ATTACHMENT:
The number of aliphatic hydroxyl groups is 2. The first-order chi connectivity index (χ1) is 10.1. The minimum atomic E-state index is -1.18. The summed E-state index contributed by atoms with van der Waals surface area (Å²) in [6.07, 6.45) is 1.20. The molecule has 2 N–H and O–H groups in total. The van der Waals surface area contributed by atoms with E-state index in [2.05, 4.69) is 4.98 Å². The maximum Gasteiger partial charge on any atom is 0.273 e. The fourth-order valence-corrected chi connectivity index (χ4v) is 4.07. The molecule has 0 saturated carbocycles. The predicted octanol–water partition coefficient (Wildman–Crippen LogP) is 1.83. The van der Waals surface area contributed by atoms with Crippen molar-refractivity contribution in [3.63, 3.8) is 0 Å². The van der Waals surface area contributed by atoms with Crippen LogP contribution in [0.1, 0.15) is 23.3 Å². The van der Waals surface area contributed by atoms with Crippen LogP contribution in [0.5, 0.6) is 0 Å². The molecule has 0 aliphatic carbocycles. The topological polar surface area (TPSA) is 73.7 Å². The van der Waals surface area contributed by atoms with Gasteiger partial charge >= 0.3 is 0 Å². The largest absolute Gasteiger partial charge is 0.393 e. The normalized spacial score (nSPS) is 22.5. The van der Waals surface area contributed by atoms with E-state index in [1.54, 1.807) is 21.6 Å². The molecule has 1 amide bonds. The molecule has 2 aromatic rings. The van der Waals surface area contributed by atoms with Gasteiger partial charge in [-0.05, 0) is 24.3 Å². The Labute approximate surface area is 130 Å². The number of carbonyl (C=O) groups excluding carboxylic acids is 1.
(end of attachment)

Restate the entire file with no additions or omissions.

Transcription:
The number of aliphatic hydroxyl groups is 2. The first-order chi connectivity index (χ1) is 10.1. The minimum atomic E-state index is -1.18. The summed E-state index contributed by atoms with van der Waals surface area (Å²) in [6.07, 6.45) is 1.20. The molecule has 2 N–H and O–H groups in total. The van der Waals surface area contributed by atoms with E-state index in [2.05, 4.69) is 4.98 Å². The maximum Gasteiger partial charge on any atom is 0.273 e. The fourth-order valence-corrected chi connectivity index (χ4v) is 4.07. The molecule has 0 saturated carbocycles. The predicted octanol–water partition coefficient (Wildman–Crippen LogP) is 1.83. The van der Waals surface area contributed by atoms with Crippen molar-refractivity contribution in [3.63, 3.8) is 0 Å². The van der Waals surface area contributed by atoms with Crippen LogP contribution in [0.1, 0.15) is 23.3 Å². The van der Waals surface area contributed by atoms with Crippen LogP contribution in [0.5, 0.6) is 0 Å². The molecule has 0 aliphatic carbocycles. The topological polar surface area (TPSA) is 73.7 Å². The van der Waals surface area contributed by atoms with Gasteiger partial charge >= 0.3 is 0 Å². The largest absolute Gasteiger partial charge is 0.393 e. The normalized spacial score (nSPS) is 22.5. The van der Waals surface area contributed by atoms with E-state index in [1.54, 1.807) is 21.6 Å². The molecule has 1 amide bonds. The molecule has 2 aromatic rings. The van der Waals surface area contributed by atoms with Gasteiger partial charge in [-0.05, 0) is 24.3 Å². The Labute approximate surface area is 130 Å². The number of carbonyl (C=O) groups excluding carboxylic acids is 1.